India’s leading private sector power producer, Tata Power, is investing $125 million in a 240MW geothermal project in northern Sumatra.
OTP Geothermal Power, a joint venture between Tata Power and Australia’s Origin Energy is developing the concession for the project at Sorik Marapi. Indonesia’s Supraco has a minor holding in the consortium, which has been carrying out a detailed exploration program since last year.
Construction is due to begin later this year and the first unit is expected to come into operation towards the end of 2015. Two more units will follow early in 2016.
Mumbai-based Tata Power aims to achieve at least 25% of its generation portfolio through renewable sources of energy by 2017.
“It is better for the country to use geothermal energy, which cannot be exported, rather than other fuel sources that will bring export earnings.”
John Wheble, former President Director of OTP Geothermal Power
“The tide is finally changing and people are taking the project seriously. We can move at a moment’s notice.”
Ira Francis Hatta, President Director of Bali Energy
“People really need to understand geothermal and the huge benefits it has for Indonesia,” says John Wheble, OTP Geothermal Power’s former President Director.
“It is not influenced by international oil, gas or coal prices, and has both economic and environmental advantages. It is better for the country to use geothermal energy, which cannot be exported, rather than other fuel sources that will bring export earnings.”
He says that up until now there has simply not been the reward and recognition for those interested in taking the geothermal exploration and exploitation development risks. “In the past, there have not been enough government incentives and regulatory support for the private sector to feel comfortable spending millions of dollars on the exploration and development.”
According to Mr. Wheble, Tata Power and Origin have the combined strength to become a world leader in geothermal energy. And they have not entered the Indonesian market for a single project.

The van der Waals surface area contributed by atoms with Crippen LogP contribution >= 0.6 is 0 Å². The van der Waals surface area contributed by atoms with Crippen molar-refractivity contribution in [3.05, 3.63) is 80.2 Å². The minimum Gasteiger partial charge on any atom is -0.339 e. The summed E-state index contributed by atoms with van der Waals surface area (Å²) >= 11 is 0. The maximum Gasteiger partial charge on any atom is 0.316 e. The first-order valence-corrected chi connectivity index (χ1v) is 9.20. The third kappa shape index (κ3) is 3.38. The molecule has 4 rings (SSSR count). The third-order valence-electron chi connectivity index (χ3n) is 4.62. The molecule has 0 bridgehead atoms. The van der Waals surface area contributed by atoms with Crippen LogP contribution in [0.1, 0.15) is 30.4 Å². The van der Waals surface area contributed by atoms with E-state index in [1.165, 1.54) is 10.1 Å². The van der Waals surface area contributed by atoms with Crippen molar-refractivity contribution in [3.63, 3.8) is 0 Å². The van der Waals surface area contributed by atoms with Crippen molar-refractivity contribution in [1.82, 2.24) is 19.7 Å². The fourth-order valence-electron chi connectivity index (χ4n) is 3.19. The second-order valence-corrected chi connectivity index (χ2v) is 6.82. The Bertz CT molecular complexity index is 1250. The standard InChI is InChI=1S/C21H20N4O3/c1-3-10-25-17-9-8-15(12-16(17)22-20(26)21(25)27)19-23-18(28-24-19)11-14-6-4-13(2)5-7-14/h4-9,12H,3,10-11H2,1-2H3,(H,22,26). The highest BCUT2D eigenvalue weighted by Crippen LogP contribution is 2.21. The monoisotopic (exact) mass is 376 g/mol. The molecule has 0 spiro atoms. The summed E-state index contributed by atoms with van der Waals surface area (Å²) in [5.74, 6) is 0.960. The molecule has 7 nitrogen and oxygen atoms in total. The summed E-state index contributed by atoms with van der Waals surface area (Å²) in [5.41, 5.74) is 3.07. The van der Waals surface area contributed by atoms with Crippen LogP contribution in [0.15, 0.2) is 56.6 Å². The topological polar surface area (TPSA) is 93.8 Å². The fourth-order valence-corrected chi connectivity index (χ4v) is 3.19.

“It’s an enormous cost to support a team in Indonesia for just one project,” he says. “The returns these days aren’t great compared to the sheer risk involved with geothermal exploration, and so you need more projects.”
The consortium will identify 1,000MW and try to secure the projects it believes to be beneficial to Indonesia and to shareholders, he adds.
Bret Mattes, President Director of Tata Indonesia, says the recently established Alliance of Low Carbon Businesses in Indonesia (Albi) wants to see legislation to force the energy sector alone to reduce carbon emissions by about 300 million tons. “Imagine if all that coal was being sold outside the country, rather than being consumed locally where it is subsidized and taxpayers are paying for it,” he says.
“According to Albi, we could deliver about 170 million tons of carbon emission reductions without any additional costs, just by allowing geothermal and hydroelectric to compete with coal on an even playing field.”
Almost half of Indonesia’s geothermal potential is located where the demand for energy is at its greatest, on Java and Bali, Indonesia’s most populous islands.
Bali’s only geothermal power plant project is managed by Bali Energy, which first became involved in trying to generate geothermal energy on the holiday resort island as far back as 1994.
The project, which has confirmed reserves in excess of 175MW, was re-launched in 2004 after being suspended in 1997 by the government during the regional financial crisis, but is still waiting to go into commercial operation.
Bali Energy has three production size test wells, a joint operation contract with Indonesia’s national oil company, Pertamina, an energy sales contract with PLN, a government guarantee letter from the Ministry of Finance and an environmental and social impact study signed by theGovernor of Bali.
Ira Francis Hatta, the company’s President Director, says: “Bali has always had a shortage of energy mainly because of its dependency on tourism related businesses. It was a no-brainer for Pertamina and PLN to recognize the need for indigenous power. Last year PLN subsidized energy to the island of Bali in excess of $130 million!”
He also says Bali Energy has first-class partners and has been having discussions with two equipment suppliers, Toshiba and General Electric (GE). Using GE binary technology could enable Bali Energy to produce 10MW from its current wells.
“It will have a tremendous impact,” says Mr. Hatta. “I think it will probably be their first binary system implementation outside of Italy. We are small and committed, and GE is big and committed. The key word is committed.”